But like the Roots best album, Things fall Apart. People started to leave. I found a job. Money got tight, as I started to live on my income and not my Visa. Free time shrunk. Energy got zapped. Fought with friends. Stress. Got sick of my job. Wanted something else. Got static. Had weekend rut - and hangover gut rut. Lost creativity. Pay Check. Broke. Pay Check. Broke.

Cold Feet.

Back to the cold feet. Like I said I realized, for the first time at that show, that my feet were cold and that they shouldn't be cold. I'm wearing some black Pumas that aren't equipped for winter. (I'm sure they'll somehow rust, with the amount of salt the city unloads on the sidewalks and streets.)

But the point is, I was discomforted by my cold feet. A year earlier, I wouldn't have noticed them - or if I did, I would have shrugged and sucked it up, because I was in no position to do anything about ameliorating the situation. "I need a job! Feet, you're going to have to wait until later."

Is it possible to feel worse knowing that you can better your condition? I'm less happy the more comfortable I am. Is that weird? I enjoyed living unsustainably, trying to pull myself up onto the ledge. It was exhilarating. Everything I worried about was legit. There was no time or room for idle anxiety. Now I'm on that ledge and I'm twiddling my thumbs about what ledge I should move on to. I've found a job, I've got a roof over my head, I've made friends, but now I hate my job and I'm living by myself and I have had some friend drama and so as much as I tried to fight it, it looks like real life - REAL life - has finally infiltrated Montreal. I'm back to stressing about a satisfying job, finding a spark and I'm spinning my tires about how to go about doing all that.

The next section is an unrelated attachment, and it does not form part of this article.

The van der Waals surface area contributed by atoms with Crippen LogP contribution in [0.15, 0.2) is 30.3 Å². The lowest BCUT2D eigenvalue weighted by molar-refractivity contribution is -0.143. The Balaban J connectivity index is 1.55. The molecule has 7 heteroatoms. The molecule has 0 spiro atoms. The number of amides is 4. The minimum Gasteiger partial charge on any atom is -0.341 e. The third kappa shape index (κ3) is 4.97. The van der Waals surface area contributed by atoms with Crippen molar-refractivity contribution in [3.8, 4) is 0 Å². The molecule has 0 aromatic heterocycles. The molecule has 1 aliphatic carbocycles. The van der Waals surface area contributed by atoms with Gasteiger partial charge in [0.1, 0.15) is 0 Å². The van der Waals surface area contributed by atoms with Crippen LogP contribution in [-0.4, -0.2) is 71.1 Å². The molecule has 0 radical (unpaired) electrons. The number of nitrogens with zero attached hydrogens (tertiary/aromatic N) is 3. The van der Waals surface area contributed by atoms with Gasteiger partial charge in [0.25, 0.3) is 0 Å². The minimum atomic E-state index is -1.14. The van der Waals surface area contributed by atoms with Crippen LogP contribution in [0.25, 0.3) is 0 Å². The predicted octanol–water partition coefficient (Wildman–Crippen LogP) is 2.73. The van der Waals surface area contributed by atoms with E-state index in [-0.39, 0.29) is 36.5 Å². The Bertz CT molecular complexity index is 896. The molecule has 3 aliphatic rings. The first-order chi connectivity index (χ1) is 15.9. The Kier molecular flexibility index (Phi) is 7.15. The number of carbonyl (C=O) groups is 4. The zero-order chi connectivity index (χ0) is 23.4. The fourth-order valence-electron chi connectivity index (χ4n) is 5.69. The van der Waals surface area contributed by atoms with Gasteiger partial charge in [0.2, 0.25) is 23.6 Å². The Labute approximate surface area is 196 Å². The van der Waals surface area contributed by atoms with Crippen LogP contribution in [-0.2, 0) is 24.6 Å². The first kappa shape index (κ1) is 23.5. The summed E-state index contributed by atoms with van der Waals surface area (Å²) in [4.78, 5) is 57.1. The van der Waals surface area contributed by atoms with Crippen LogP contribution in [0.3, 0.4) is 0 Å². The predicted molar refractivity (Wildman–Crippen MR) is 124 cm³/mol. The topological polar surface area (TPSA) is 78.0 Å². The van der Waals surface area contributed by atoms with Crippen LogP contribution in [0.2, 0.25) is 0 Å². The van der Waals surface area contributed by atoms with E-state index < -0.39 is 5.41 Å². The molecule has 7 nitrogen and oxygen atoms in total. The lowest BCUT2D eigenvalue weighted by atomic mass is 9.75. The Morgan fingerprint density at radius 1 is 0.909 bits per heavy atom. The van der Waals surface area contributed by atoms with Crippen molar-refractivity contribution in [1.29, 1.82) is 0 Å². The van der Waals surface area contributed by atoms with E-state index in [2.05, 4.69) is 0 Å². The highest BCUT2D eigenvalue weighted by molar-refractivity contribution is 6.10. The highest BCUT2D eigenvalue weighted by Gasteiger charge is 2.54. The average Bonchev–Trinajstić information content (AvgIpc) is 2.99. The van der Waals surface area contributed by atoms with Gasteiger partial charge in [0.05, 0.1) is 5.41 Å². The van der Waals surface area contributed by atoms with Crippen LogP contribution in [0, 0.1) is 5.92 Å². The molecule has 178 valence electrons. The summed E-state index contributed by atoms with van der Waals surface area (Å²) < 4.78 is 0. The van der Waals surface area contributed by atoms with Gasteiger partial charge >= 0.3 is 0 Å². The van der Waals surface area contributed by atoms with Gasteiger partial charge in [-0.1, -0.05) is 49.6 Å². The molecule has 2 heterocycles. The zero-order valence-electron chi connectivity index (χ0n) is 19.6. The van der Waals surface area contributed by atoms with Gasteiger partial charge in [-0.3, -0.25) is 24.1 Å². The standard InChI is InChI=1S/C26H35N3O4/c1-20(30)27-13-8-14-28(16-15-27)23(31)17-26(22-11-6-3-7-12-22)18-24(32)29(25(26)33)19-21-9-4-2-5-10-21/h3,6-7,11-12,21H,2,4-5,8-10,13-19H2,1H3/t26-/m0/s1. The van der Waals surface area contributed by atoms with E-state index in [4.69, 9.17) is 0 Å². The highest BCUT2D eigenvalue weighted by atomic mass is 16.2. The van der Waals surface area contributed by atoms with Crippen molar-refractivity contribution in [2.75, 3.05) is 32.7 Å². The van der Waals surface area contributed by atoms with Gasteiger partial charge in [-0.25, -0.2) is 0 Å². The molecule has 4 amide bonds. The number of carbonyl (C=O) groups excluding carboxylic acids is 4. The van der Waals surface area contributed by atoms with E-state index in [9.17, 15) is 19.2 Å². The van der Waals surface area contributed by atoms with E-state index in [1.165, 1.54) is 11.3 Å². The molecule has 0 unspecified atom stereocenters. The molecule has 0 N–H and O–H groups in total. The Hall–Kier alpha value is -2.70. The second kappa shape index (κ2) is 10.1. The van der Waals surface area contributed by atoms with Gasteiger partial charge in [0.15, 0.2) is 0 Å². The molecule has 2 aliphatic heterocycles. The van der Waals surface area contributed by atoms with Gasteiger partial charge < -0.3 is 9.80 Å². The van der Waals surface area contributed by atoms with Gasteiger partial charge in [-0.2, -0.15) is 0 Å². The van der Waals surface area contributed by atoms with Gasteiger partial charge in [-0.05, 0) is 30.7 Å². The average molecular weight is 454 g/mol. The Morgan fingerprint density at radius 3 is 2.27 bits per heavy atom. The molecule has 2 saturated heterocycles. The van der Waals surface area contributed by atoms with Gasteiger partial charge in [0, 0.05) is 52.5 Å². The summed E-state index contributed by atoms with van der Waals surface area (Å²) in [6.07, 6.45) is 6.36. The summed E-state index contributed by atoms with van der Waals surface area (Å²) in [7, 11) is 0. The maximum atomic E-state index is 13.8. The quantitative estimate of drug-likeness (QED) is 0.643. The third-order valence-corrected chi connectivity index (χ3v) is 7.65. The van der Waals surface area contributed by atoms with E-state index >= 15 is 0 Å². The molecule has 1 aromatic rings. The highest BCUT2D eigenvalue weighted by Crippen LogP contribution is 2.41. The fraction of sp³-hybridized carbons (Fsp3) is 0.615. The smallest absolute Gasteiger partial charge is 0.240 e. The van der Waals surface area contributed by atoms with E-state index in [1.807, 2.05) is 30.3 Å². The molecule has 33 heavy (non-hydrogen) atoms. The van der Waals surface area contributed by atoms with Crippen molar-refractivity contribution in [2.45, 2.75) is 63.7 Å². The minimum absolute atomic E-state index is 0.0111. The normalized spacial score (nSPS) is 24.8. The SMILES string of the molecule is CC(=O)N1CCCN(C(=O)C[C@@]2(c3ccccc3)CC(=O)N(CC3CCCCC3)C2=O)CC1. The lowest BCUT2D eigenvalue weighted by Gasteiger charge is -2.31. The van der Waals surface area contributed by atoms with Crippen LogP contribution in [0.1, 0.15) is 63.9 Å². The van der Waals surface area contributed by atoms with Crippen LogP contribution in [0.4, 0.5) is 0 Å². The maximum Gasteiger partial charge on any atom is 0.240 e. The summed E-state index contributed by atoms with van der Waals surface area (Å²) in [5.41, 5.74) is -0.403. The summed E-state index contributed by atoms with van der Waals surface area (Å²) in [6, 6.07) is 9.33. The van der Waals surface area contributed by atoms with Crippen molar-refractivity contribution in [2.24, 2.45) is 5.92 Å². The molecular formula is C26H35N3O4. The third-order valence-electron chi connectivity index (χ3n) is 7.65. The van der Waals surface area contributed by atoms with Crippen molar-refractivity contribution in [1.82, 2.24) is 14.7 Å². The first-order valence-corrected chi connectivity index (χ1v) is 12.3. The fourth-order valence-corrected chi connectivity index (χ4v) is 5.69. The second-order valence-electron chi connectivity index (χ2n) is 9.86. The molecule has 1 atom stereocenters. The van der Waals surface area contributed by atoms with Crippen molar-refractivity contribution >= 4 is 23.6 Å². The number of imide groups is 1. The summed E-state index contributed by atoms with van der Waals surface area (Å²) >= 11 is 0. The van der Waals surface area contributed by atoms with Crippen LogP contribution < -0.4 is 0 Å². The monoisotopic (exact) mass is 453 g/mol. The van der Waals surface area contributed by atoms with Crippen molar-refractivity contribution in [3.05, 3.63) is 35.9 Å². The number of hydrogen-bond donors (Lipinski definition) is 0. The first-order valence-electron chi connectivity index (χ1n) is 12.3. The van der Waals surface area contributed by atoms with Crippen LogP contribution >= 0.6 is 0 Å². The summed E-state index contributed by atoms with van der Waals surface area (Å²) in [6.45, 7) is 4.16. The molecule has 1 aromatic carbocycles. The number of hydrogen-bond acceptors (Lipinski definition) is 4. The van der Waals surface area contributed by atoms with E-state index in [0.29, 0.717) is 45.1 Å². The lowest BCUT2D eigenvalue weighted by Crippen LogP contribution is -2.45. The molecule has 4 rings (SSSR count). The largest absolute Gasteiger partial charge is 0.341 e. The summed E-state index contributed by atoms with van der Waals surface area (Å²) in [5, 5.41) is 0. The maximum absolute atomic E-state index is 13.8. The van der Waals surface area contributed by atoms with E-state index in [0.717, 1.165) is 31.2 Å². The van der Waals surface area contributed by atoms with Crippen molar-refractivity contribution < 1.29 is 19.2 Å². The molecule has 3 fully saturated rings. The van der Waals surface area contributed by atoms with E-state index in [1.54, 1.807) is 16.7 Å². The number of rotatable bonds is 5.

I want to be dependent and I'm getting there, but it doesn't feel like I'm gaining maturity. Is maturity really about knuckling down, planning, getting real and doing something about something? Am I confusing it with something? Why should deciding on a future be accompanied by so much negativity?

Or am I just thinking too much?

Note: I wrote this at a Second Cup beside a chick who was griping about THE EXACT SAME SHIT with her friend. I found her totally annoying and self-obsessed and enthralled with the sound of her own voice. Heh heh heh.... errr... self-FAIL!

Sunday, December 5, 2010

a funny thing happened on google

I'm back in job search mode. I suppose I'm always in job search mode, but as happens at least once a month, a few lousy days at work and a few hopeless looks at the bank account have galvanized whatever energy I have to scouring through the craiglists, kijijis, workopolises (workopoli?) and jeffgaulins of the world to find myself something more satisfying, gratifying and... er... lucrative.

Over the past few months, I've consistently sent out cover letters and CVs and consistently got no response or a 'no' response. It's a drag, but the job market for Anglos is competitive in Montreal and, as Sir Smoke-A-Lot once said, "I understand."